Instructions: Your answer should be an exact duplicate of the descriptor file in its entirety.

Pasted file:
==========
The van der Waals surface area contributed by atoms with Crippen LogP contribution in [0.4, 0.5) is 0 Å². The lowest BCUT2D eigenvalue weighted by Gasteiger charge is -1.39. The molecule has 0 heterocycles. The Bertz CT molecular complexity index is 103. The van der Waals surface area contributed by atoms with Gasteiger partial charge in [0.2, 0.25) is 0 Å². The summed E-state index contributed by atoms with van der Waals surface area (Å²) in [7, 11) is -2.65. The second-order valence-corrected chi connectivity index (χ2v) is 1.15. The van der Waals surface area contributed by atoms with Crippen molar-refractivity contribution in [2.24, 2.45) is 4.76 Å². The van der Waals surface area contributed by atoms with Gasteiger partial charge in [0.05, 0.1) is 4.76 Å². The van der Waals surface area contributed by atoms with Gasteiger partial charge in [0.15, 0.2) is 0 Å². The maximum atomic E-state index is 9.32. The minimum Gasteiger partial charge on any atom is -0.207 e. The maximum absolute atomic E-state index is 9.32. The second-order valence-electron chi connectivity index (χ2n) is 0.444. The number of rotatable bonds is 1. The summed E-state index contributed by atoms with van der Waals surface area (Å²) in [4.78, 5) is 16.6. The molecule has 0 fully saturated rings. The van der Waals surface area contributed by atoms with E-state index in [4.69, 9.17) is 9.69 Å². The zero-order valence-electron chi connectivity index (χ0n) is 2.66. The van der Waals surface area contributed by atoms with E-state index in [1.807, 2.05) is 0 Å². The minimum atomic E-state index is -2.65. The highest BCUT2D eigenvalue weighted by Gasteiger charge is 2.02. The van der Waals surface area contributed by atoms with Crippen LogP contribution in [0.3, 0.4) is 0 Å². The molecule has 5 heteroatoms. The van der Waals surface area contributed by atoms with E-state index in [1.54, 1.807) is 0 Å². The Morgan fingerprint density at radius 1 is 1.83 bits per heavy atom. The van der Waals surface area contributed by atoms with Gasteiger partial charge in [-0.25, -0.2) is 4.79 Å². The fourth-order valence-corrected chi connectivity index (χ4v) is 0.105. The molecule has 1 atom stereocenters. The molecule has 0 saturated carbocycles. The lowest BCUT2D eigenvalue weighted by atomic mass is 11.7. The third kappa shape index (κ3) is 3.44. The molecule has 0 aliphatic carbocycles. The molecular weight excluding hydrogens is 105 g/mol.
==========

The van der Waals surface area contributed by atoms with Crippen LogP contribution in [0.4, 0.5) is 0 Å². The lowest BCUT2D eigenvalue weighted by Gasteiger charge is -1.39. The molecule has 0 heterocycles. The Bertz CT molecular complexity index is 103. The van der Waals surface area contributed by atoms with Gasteiger partial charge in [0.2, 0.25) is 0 Å². The summed E-state index contributed by atoms with van der Waals surface area (Å²) in [7, 11) is -2.65. The second-order valence-corrected chi connectivity index (χ2v) is 1.15. The van der Waals surface area contributed by atoms with Crippen molar-refractivity contribution in [2.24, 2.45) is 4.76 Å². The van der Waals surface area contributed by atoms with Gasteiger partial charge in [0.05, 0.1) is 4.76 Å². The van der Waals surface area contributed by atoms with Gasteiger partial charge in [0.15, 0.2) is 0 Å². The maximum atomic E-state index is 9.32. The minimum Gasteiger partial charge on any atom is -0.207 e. The maximum absolute atomic E-state index is 9.32. The second-order valence-electron chi connectivity index (χ2n) is 0.444. The number of rotatable bonds is 1. The summed E-state index contributed by atoms with van der Waals surface area (Å²) in [4.78, 5) is 16.6. The molecule has 0 fully saturated rings. The van der Waals surface area contributed by atoms with E-state index in [4.69, 9.17) is 9.69 Å². The zero-order valence-electron chi connectivity index (χ0n) is 2.66. The van der Waals surface area contributed by atoms with E-state index in [1.807, 2.05) is 0 Å². The minimum atomic E-state index is -2.65. The highest BCUT2D eigenvalue weighted by Gasteiger charge is 2.02. The van der Waals surface area contributed by atoms with Crippen LogP contribution in [0.3, 0.4) is 0 Å². The molecule has 5 heteroatoms. The van der Waals surface area contributed by atoms with E-state index in [1.54, 1.807) is 0 Å². The Morgan fingerprint density at radius 1 is 1.83 bits per heavy atom. The van der Waals surface area contributed by atoms with Gasteiger partial charge in [-0.25, -0.2) is 4.79 Å². The fourth-order valence-corrected chi connectivity index (χ4v) is 0.105. The molecule has 1 atom stereocenters. The molecule has 0 saturated carbocycles. The lowest BCUT2D eigenvalue weighted by atomic mass is 11.7. The third kappa shape index (κ3) is 3.44. The molecule has 0 aliphatic carbocycles. The molecular weight excluding hydrogens is 105 g/mol.